(4) to raise discontent or disaffection amongst the Sovereign’s subjects; or
(5) to promote feelings of ill-will and hostility between different classes of those subjects.”
In terms of the mental element, the English offense of sedition requires intention on the part of the perpetrator: “Any act done … with a seditious intention”. The intention relates to the final purpose of the act, that is, the social consequences which it can cause and by reason of which it is prohibited.
English law contains a qualification under which legitimate criticism, permitted political activity and the like are not considered seditious intent even if, prima facie, they fall within the definition. It has also been held that “truth” does not constitute a defense to this offense.14
Notwithstanding the development of English governmental mechanisms during the 20th century, the definition of illegitimate political activity did not change in any real sense, and the sweeping ban on all political activity that could destabilize the regime remained in place.15 It is widely agreed today that in England considerable parts of this offense are overly broad and arbitrary.16 The English courts tend to reduce the ambiguity and scope of the prohibition to some extent. Already in 1909, it was held in the Aldered case17 that the central element of the interpretation of sedition is the seditious content of the speech. In that case charges were brought against the journal Indian Sociologist which called for the independence of India from British imperialist rule. Independence, the paper argued, could only be achieved through subversive activity against British rule in India. The paper took a stance praising anti-regime activities and denouncing the execution of political criminals, including murderers. As a result of the publications, the journal was charged with the offense of sedition. According to the judgment, the meaning of the words was an essential element for establishing guilt: “was the language used calculated, or was it not, to promote public disorder or physical force or violence in a matter of State?”.18
The court examined this question in light of the circumstances, the audience which was exposed to the publication, the general atmosphere and the like: “In arriving at a decision of this test you are entitled to look at all the circumstances surrounding the publication with the view of seeing whether the language used is calculated to produce the results imputed; that is to say, you are entitled to look at the audience addressed, because language which would be innocuous, practically speaking, if used to an assembly of professors or divines, might produce a different result if used before an excited audience of young and uneducated men. You are entitled also to take into account the state public feeling. Of course there are times when a spark will explode a powder magazine; the effect of language may be very different at one time from that it would be at another. You are entitled also to take into account the place and mode of publication.”19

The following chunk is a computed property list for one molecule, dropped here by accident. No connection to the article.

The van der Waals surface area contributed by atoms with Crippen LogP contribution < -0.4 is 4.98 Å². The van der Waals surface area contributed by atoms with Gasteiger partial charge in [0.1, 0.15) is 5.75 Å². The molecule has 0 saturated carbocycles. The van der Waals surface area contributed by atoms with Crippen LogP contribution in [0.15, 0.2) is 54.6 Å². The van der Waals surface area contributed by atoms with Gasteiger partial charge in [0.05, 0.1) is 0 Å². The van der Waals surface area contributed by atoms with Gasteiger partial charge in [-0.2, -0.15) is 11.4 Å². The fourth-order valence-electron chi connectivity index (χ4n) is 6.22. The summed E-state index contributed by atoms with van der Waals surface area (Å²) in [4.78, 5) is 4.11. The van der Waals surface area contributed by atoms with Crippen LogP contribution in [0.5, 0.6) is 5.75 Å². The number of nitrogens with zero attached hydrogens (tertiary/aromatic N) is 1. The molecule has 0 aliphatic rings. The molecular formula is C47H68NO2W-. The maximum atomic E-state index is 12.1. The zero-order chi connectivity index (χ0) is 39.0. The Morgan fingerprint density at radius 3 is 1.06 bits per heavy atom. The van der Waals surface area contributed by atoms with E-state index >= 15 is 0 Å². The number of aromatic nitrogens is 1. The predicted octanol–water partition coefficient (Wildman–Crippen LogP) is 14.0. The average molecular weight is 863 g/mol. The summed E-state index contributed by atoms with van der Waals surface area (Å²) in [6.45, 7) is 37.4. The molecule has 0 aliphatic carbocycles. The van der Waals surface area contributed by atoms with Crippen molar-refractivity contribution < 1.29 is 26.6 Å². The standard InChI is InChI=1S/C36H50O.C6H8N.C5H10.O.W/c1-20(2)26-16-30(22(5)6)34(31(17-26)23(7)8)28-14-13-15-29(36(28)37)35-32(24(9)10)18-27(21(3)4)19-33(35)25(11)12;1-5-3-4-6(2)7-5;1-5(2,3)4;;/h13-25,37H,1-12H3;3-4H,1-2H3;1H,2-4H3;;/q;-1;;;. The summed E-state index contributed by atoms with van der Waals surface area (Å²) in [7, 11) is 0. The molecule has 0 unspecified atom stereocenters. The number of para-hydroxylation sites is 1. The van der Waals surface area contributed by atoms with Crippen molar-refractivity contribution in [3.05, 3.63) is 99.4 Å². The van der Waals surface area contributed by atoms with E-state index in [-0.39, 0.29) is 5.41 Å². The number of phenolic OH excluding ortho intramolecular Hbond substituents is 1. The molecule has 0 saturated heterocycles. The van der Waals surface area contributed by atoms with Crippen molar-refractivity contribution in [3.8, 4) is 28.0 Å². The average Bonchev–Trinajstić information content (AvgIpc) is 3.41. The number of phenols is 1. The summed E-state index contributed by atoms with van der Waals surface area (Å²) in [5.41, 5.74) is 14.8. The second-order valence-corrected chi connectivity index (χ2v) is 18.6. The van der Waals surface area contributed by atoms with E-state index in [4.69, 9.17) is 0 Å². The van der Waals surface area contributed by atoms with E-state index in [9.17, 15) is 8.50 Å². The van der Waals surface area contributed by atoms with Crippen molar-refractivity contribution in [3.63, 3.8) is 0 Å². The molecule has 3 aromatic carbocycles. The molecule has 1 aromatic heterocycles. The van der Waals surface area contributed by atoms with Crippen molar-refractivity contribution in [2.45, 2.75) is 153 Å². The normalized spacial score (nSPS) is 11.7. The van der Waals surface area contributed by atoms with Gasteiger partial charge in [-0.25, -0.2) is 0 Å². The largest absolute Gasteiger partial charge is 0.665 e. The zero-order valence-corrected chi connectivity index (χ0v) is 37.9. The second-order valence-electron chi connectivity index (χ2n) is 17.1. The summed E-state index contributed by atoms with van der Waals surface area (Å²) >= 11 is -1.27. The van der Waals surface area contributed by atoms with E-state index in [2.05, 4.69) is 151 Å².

In the early 1990s a petition was submitted to the court in England in the Salman Rushdie affair.20 The petitioners asked for criminal proceedings to be instituted against the author of “The Satanic Verses” on grounds that he had insulted Islam and its followers (the offense of violating the religious feelings of the public, blasphemy) and the offense of sedition, the broad formulation of which, as described above, also included a publication that could lead to dissatisfaction or resentment among the inhabitants of the country or strife or feelings of hostility between different sections of the population. The court dismissed the petition and held that the offense protected the regime and therefore did not prohibit the creation of dissatisfaction or resentment among the inhabitants of the land. The court adopted the words of Lord Cockburn,21 whereby: “the usual objects of the offence [of seditious libel] are the Sovereign, The Houses of Parliament, the Administrators of Justice, Public Officers and Departments wielding and representing the State’s power or dignity. It is the public Majesty which must be assailed, and that must be required to be protected. Sedition in the same thing, in principle, against the State with misconduct of the member of private society who, because he dislikes something that is done, insults the president and defies the majority. The guilt of sedition is often described of consisting of its tendency to produce public mischief… and so it is. But it is not every sort of mischief that will exhaust the description of the offence. It must be that sort of mischief that consists in and arises out of directly and materially obstructing public authority”.22
Based on the Canadian ruling in the Boucher case,23 the court held that in order to allow a conviction for sedition it was necessary to prove the existence of an intention to inspire the commission of acts of violence or illegal actions against a governmental institution, or disrupt public order in a manner directed against a governmental institution.24 Such an interpretation greatly expands the boundaries of permissible political activities and narrows the scope of the offense of sedition in that it is designed to protect the regime alone. According to the English court, the basic principles inherent in the concept of democracy require that the scope of prohibited activities be confined to those that endanger the structure of the regime or public safety:“There may indeed be breaches of the peace which may destroy or endanger life, limb, or property, and there may be incitement to such offences, but no imaginable censure of the government, short of a censure which has an immediate tendency to produce such breach of the peace, ought to be regarded as criminal.”